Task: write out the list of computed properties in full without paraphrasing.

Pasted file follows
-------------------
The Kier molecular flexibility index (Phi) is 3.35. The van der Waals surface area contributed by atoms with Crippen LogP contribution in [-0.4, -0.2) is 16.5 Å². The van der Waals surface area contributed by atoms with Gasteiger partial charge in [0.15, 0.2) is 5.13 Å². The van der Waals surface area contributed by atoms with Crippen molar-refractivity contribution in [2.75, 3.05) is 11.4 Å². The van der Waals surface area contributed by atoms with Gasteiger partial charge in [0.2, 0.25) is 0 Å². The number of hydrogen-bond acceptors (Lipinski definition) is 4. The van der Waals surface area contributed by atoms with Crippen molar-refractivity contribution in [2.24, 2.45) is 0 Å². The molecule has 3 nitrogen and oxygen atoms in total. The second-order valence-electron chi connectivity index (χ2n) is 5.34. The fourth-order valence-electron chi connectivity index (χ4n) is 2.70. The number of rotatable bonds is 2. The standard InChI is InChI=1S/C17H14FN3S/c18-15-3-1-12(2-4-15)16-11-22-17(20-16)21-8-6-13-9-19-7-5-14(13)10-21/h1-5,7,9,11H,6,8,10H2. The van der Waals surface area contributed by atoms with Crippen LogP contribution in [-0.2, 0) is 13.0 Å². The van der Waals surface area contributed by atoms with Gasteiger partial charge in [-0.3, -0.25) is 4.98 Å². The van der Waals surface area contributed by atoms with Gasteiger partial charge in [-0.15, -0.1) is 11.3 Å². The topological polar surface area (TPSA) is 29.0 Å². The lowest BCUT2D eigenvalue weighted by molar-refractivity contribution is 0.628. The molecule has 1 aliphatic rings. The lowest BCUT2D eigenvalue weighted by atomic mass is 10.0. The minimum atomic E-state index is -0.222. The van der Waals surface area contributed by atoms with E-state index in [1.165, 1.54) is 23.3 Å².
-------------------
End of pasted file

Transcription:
The Kier molecular flexibility index (Phi) is 3.35. The van der Waals surface area contributed by atoms with Crippen LogP contribution in [-0.4, -0.2) is 16.5 Å². The van der Waals surface area contributed by atoms with Gasteiger partial charge in [0.15, 0.2) is 5.13 Å². The van der Waals surface area contributed by atoms with Crippen molar-refractivity contribution in [2.75, 3.05) is 11.4 Å². The van der Waals surface area contributed by atoms with Gasteiger partial charge in [0.2, 0.25) is 0 Å². The number of hydrogen-bond acceptors (Lipinski definition) is 4. The van der Waals surface area contributed by atoms with Crippen molar-refractivity contribution in [2.24, 2.45) is 0 Å². The molecule has 3 nitrogen and oxygen atoms in total. The second-order valence-electron chi connectivity index (χ2n) is 5.34. The fourth-order valence-electron chi connectivity index (χ4n) is 2.70. The number of rotatable bonds is 2. The standard InChI is InChI=1S/C17H14FN3S/c18-15-3-1-12(2-4-15)16-11-22-17(20-16)21-8-6-13-9-19-7-5-14(13)10-21/h1-5,7,9,11H,6,8,10H2. The van der Waals surface area contributed by atoms with Crippen LogP contribution in [-0.2, 0) is 13.0 Å². The van der Waals surface area contributed by atoms with Gasteiger partial charge in [-0.3, -0.25) is 4.98 Å². The van der Waals surface area contributed by atoms with Gasteiger partial charge in [-0.15, -0.1) is 11.3 Å². The topological polar surface area (TPSA) is 29.0 Å². The lowest BCUT2D eigenvalue weighted by molar-refractivity contribution is 0.628. The molecule has 1 aliphatic rings. The lowest BCUT2D eigenvalue weighted by atomic mass is 10.0. The minimum atomic E-state index is -0.222. The van der Waals surface area contributed by atoms with E-state index in [1.165, 1.54) is 23.3 Å².